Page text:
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RSVP Operation Over IP Tunnels (RFC2746) Disclosure Number: IPCOM000003343D
Original Publication Date: 2000-Jan-01
Included in the Prior Art Database: 2019-Feb-10
Document File: 25 page(s) / 35K

Publishing Venue

Internet Society Requests For Comment (RFCs)

Related People

A. Terzis: AUTHOR [+3]

Related Documents

10.17487/RFC2746: DOI


This document describes an approach for providing RSVP protocol services over IP tunnels. [STANDARDS-TRACK]

This text was extracted from a PDF file.
This is the abbreviated version, containing approximately 7% of the total text.

Network Working Group A. Terzis Request for Comments: 2746 UCLA Category: Standards Track J. Krawczyk ArrowPoint Communications J. Wroclawski MIT LCS L. Zhang UCLA January 2000

RSVP Operation Over IP Tunnels

Status of this Memo

This document specifies an Internet standards track protocol for the Internet community, and requests discussion and suggestions for improvements. Please refer to the current edition of the "Internet Official Protocol Standards" (STD 1) for the standardization state and status of this protocol. Distribution of this memo is unlimited.

Copyright Notice

Copyright (C) The Internet Society (2000). All Rights Reserved.


This document describes an approach for providing RSVP protocol services over IP tunnels. We briefly describe the problem, the characteristics of possible solutions, and the design goals of our approach. We then present the details of an implementation which meets our design goals.

1. Introduction

IP-in-IP "tunnels" have become a widespread mechanism to transport datagrams in the Internet. Typically, a tunnel is used to route packets through portions of the network which do not directly implement the desired service (e.g. IPv6), or to augment and modify the behavior of the deployed routing architecture (e.g. multicast routing, mobile IP, Virtual Private Net).

Many IP-in-IP tunneling protocols exist today. [IP4INIP4] details a method of tunneling using an additional IPv4 header. [MINENC] describes a way to reduce the size of the "inner" IP header used in [IP4INIP4] when the original datagram is not fragmented. The generic tunneling method in [IPV6GEN] can be used to tunnel either IPv4 or IPv6 packets within IPv6. [RFC1933] describes how to tunnel IPv6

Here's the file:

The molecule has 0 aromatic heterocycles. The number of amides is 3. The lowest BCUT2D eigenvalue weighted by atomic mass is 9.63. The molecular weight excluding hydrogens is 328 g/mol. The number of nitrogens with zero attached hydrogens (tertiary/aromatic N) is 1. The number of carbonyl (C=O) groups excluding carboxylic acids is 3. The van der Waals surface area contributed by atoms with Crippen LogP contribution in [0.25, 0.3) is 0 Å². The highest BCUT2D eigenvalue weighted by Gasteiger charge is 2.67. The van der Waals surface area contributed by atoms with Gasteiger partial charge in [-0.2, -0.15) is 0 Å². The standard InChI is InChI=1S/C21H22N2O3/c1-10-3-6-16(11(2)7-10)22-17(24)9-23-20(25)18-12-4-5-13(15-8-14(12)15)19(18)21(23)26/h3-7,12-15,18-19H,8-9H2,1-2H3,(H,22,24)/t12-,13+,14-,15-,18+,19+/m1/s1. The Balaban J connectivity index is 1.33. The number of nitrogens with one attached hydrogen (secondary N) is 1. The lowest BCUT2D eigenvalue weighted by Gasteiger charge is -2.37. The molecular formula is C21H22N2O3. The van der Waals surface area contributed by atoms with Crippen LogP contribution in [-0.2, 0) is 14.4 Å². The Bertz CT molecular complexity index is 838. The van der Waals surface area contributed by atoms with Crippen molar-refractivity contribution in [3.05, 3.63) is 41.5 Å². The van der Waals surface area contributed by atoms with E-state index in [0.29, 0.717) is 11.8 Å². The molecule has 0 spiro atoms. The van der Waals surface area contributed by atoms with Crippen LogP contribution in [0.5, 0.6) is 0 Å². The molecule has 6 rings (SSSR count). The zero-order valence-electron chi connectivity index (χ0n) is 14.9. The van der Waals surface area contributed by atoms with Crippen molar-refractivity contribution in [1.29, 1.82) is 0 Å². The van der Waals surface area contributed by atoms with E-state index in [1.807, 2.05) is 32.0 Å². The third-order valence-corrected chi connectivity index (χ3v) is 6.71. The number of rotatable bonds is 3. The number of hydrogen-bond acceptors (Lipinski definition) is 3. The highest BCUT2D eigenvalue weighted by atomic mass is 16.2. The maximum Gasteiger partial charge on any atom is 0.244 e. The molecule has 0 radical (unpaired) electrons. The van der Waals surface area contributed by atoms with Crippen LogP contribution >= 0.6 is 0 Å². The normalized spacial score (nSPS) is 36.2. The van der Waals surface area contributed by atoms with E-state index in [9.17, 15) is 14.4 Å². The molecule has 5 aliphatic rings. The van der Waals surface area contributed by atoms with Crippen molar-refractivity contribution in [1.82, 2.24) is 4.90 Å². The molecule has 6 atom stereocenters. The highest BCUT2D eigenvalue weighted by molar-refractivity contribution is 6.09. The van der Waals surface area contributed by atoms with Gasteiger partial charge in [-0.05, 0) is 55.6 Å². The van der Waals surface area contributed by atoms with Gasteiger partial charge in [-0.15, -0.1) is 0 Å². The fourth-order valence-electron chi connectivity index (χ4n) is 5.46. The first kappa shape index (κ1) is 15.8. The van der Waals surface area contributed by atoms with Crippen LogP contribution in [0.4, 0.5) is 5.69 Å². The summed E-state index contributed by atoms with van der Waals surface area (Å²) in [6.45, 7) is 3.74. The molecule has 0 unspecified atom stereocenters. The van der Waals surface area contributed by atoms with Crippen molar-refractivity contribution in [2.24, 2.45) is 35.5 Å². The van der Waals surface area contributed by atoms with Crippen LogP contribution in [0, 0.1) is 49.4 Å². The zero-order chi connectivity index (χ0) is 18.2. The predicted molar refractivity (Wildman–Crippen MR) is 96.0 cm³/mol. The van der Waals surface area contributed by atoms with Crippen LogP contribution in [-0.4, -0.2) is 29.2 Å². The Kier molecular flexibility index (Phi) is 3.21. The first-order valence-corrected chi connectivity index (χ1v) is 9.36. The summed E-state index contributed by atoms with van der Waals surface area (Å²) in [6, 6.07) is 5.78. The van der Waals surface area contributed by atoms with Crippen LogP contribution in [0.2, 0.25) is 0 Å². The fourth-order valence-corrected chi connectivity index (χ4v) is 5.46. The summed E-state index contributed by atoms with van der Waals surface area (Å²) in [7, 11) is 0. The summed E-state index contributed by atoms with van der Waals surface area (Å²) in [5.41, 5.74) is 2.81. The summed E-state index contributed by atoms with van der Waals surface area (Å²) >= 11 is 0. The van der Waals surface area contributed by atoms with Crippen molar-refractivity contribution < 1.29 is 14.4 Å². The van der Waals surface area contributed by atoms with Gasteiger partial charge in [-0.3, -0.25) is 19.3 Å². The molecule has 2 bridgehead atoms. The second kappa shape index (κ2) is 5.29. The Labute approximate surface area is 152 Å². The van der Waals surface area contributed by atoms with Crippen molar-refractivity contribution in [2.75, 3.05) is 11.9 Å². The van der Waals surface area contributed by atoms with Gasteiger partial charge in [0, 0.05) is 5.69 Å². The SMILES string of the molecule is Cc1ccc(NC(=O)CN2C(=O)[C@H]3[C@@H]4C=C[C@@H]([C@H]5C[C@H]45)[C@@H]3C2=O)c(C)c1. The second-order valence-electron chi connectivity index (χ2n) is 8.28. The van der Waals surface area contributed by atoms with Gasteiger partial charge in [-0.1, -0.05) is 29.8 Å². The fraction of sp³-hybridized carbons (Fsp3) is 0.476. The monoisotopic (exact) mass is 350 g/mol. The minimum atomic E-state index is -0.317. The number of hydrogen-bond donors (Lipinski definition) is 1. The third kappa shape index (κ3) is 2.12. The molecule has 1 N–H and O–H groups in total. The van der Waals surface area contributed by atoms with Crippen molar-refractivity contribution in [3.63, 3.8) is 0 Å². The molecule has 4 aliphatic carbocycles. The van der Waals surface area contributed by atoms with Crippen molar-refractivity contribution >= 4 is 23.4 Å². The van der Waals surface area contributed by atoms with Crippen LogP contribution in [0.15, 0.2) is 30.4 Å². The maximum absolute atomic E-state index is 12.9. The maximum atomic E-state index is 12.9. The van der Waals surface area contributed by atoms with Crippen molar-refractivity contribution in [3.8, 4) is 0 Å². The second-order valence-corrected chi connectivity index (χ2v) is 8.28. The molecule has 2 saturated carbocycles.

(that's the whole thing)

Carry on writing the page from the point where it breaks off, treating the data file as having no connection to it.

Terzis, et al. Standards Track [Page 1]

RFC 2746 RSVP Operation Over IP Tunnels January 2000

datagrams through IPv4 networks. [RFC1701] describes a generic routing encapsulation, while [RFC1702] applies this encapsulation to IPv4. Finally, [ESP] describes a mechanism that can be used to tunnel an encrypted IP datagram.

From the perspective of traditional best-effort IP packet delivery, a tunnel behaves as any other link. Packets enter one end of the tunnel, and are delivered to the other end unless resource overload or error causes them to be lost.

The RSVP setup protocol [RFC2205] is one component of a framework designed to extend IP to support multiple, controlled classes of service over a wide variety of link-level technologies. To deploy this technology with maximum flexibility, it is desirable for tunnels to act as RSVP-controllable links within the network.

A tunnel, and in fact any sort of link, may participate in an RSVP- aware network in one of three ways, depending on the capabilities of the equipment from which the tunnel is constructed and the desires of the operator.

1. The (logical) link may not support resource reservation or QoS control at all. This is a best-effort link. We refer to this as a best-effort or type 1 tunnel in this note. 2....